Ever wondered what a world without men would look like? Pan Nalin shows you exactly that...
This film, directed by the American - Indian director Pan Nalin, created ripples with its trailer itself. Just as the Indian cinema has always showcased and regaled in bromance, this film attempts to celebrate womanhood. It takes on the issues which women, especially Indian, grapple on a daily basis and portrays it boldly on a 70 mm screen. Palin has chosen his heroines, or shall we say heroes or better still - sheroes, carefully. They are seven women - enacted gorgeously well by Sandhya Mridul, Tannishtha Chatterjee, Sarah-Jane Dias, Anushka Manchanda, Amrit Maghera and Rajshri Deshpande, who are struggling through their seemingly mundane lives, in a pursuit of happiness and justice! Well, some of us may look at the rushes of the film and dismiss it as another flick giving lessons on feminism, well it is not and here's why every one of you, man or a woman must watch it.
What's it about:
There is a spectacular opening sequence which gives us an insight into the lead characters' individual lives. Their characters are introduced in an edgy, gritty manner and it is amazing how the director managed to showcase one emotion common to all his leads: anger, effing anger! Sarah - Jane Dias (Frieda) chucks her high flying photography career and settles in an ancestral, oh-so-gorgeous villa in Goa. She calls her five friends, The tough workoholic mom Sandhya Mridul (Suranjana), the stunning Anglo-Indian aspiring actress Amrit Maghera (Joanna or Jo), the underrated singer Anushka Manchanda (Madhureeta or Mads), the typical Delhi housewife Pavleen Gujral (Pammi), the effervescent activist Tannishtha Chatterjee (Nargis) and of course who would forget the spunky house help Rajashri Deshpande (Lakshmi), to stay with her.
She invites them and springs a surprise on them that she is getting married. The identity of her suitor is revealed only before the interval. Nalin's narrative is beautiful. At times, you just want to throw your head back and relax, reveling in the warm glow that these girls bring alive on the screen, it is almost magical. Have you ever imagined what a world without a man would look like? Well, Nalin shows you exactly that. The first half is crisp and the story telling is tight. It ends on a slightly startling note (no, we won't spoil it for you) and you are left gasping for more. The first half is full of these amazing sequences which portray these women as both saucy and solemn, wild and shackled, liberated and inhibited. The beauty of the scenes like women openly ogling at a well endowed man (and not the otherwise) is so relatable that you can't help but chuckle!
You can't help but applaud Nalin's efforts to go deep in the recesses of a woman's soul. The film will entertain and shock you at the same time as the leads bare their souls in front of us. This is an emotionally driven film which every woman would relate to.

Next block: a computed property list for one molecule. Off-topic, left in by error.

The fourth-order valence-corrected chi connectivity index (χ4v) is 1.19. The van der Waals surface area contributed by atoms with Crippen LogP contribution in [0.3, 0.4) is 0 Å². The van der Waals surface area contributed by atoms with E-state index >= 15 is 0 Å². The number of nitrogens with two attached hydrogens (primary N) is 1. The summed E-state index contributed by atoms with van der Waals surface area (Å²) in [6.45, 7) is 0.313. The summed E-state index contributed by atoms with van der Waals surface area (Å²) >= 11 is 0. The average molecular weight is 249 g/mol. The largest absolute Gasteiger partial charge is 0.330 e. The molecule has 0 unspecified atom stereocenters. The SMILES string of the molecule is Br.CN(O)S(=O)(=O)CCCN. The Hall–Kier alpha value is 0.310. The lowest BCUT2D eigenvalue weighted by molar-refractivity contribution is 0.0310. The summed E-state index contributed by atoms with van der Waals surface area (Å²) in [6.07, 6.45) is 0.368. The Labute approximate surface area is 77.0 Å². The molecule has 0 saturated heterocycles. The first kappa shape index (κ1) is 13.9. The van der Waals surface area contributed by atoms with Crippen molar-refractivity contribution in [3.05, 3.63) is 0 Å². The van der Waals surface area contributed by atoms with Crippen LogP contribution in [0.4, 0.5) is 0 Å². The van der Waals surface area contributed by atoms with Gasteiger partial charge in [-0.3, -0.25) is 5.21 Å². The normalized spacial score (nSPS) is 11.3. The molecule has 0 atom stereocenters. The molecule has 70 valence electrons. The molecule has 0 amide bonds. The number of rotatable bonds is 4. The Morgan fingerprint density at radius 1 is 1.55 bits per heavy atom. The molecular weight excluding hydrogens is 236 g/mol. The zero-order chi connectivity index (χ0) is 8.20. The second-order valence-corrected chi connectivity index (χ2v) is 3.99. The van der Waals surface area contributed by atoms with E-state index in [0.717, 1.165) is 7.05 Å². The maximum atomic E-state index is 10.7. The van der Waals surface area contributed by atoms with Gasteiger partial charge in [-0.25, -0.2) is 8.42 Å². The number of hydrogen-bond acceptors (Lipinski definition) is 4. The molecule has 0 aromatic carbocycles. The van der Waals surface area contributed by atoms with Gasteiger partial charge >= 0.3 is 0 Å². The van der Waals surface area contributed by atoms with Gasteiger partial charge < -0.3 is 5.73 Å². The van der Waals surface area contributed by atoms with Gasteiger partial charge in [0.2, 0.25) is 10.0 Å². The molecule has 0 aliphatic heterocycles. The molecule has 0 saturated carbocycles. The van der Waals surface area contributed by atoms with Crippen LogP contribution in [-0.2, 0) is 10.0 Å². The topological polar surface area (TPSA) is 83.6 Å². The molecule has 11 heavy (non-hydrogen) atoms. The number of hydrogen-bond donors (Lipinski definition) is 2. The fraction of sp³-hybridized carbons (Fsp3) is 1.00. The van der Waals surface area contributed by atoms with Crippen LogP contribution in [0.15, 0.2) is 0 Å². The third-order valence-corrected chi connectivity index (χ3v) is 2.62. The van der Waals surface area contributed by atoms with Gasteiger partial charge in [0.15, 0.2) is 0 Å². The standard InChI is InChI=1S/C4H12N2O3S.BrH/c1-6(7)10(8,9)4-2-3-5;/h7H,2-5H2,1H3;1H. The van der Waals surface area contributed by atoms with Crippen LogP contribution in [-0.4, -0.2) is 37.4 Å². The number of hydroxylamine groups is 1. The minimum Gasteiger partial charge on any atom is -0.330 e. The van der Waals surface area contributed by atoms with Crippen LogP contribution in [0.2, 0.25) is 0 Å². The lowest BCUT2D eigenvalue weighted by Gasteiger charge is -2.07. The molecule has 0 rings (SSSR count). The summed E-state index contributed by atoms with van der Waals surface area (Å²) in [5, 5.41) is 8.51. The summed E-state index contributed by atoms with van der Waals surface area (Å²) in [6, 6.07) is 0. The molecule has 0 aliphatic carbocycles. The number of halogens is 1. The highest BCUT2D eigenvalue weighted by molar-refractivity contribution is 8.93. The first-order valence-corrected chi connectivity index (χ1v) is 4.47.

In the second half, the story line starts faltering a bit and the end is extremely predictable. It definitely could have been better without the male bashing cliches. Watch the film and you will certainly agree to this.
Well, the performances and the energy which these gorgeous women bring to the table is INFECTIOUS. Tired of watching reed thin filmy heroines? Them try watching these amazing ladies baring their soul on screen with minimal make up. They look real, brave and sexy: Just like you and me.
This is exactly the kind of film you watch with a girl gang with some beer, preferably. Also, mark for those sequences capturing the rustic, scenic Goan beauty. These women breathe life into their characters and create a rich mosaic which is beautiful, ugly, shocking but simply amazing all at the same time! Watch for the sequence where the feisty Lakshmi attacks a pervert on the road and the way she flicks her glasses and hooks them on the back of her dress, full on Dabangg style!
The film is peppered with these sprightly scenes which are not only heartwarming, but also break so many stereotypes attached with women all in one go. Then, there is a scene where the girls sit at a round table and discuss what it is to be a woman in a man's world. I am sure, every one of us has had this type of discussion with our peers, parents and colleagues when we hear another case of sexual assault on a female!
Well, the second half could have been better. The end is devastatingly predictable and then there are other male bashing cliches. The film post interval lets you down slightly after its spectacular beginning.
What to do?
Go, watch this film anyway for this is a very unlikely Hindi film coming your way. It is brilliant how the film manages to balance the deep-shit, intense situations with cool-ass, breezy moments! The film is a must watch for men and women alike.
3 out of 5
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